The contracts were awarded by the National Institute of Allergy and Infectious Disease, part of the NIH, with $8.7 million designated for UT Southwestern.
The contracts will create separate bioinformatics resources the BioHealthBase Bioinformatics Resource Center for Biodefense and Emerging/Re-emerging Infectious Diseases, and the Immunology Database and Analysis Portal (ImmPort). Each will include databases and software that researchers can use to improve drug discovery and vaccine development.
"We knew these projects would require joint expertise in biology and computing. This is truly a team effort between information technology systems developers from Northrop Grumman and research scientists from UT Southwestern and elsewhere," said Dr. Richard Scheuermann, professor of pathology at UT Southwestern and principal investigator of both subcontracts.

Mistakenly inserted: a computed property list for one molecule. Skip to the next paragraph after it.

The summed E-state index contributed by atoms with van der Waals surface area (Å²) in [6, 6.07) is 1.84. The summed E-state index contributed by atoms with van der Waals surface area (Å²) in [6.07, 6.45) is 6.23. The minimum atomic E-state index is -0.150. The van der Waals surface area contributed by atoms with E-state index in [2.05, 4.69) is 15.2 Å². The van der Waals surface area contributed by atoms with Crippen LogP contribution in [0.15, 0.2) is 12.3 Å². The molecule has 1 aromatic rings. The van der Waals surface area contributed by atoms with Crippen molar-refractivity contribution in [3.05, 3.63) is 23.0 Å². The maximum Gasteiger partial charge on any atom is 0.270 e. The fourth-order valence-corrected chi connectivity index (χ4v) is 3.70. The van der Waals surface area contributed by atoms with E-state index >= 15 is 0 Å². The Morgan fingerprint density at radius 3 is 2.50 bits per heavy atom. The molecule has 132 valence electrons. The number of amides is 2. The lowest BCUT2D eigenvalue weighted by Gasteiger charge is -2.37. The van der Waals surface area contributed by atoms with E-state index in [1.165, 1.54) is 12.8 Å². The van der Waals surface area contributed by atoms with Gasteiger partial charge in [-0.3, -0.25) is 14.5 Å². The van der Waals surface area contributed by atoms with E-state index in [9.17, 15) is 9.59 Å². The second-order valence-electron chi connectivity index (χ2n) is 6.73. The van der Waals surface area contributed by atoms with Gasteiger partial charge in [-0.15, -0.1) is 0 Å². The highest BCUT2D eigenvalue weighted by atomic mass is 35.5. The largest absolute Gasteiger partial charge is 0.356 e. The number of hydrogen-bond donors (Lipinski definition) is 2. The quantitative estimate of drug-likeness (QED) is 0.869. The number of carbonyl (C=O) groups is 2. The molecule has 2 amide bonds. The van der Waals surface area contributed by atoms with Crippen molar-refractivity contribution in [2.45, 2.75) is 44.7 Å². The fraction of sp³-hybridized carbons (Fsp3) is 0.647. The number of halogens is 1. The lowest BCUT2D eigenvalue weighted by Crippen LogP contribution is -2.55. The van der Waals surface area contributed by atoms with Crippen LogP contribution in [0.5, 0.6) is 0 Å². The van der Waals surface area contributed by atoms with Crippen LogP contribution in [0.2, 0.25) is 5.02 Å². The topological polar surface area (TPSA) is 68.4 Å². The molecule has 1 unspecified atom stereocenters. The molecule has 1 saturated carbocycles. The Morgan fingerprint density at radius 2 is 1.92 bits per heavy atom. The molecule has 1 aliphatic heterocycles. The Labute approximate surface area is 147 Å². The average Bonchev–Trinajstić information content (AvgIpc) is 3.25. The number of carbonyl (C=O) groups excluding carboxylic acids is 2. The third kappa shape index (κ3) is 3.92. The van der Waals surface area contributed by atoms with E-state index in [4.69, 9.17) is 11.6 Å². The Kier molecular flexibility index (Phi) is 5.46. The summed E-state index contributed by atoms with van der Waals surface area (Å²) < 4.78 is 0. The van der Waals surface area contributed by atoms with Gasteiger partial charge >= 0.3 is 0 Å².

The BioHealthBase will focus on research related to how microbes such as the influenza virus and the tuberculosis bacterium, Mycobacterium tuberculosis, establish infections and how the body responds to them. A pathogen, such as the tuberculosis bacterium, interacts with cells in the host's body, leading to changes in gene and protein activity within both the bacterium and host cell. In order for the infection to persist, the pathogen must overtake the cell, shutting down various signals or setting up decoys in order to survive undetected.
Current microorganism databases focus on gene-sequence information, said Dr. Scheuermann. Through the BioHealthBase, researchers will not only get gene-
Contact: Megha Satyanarayana
UT Southwestern Medical Center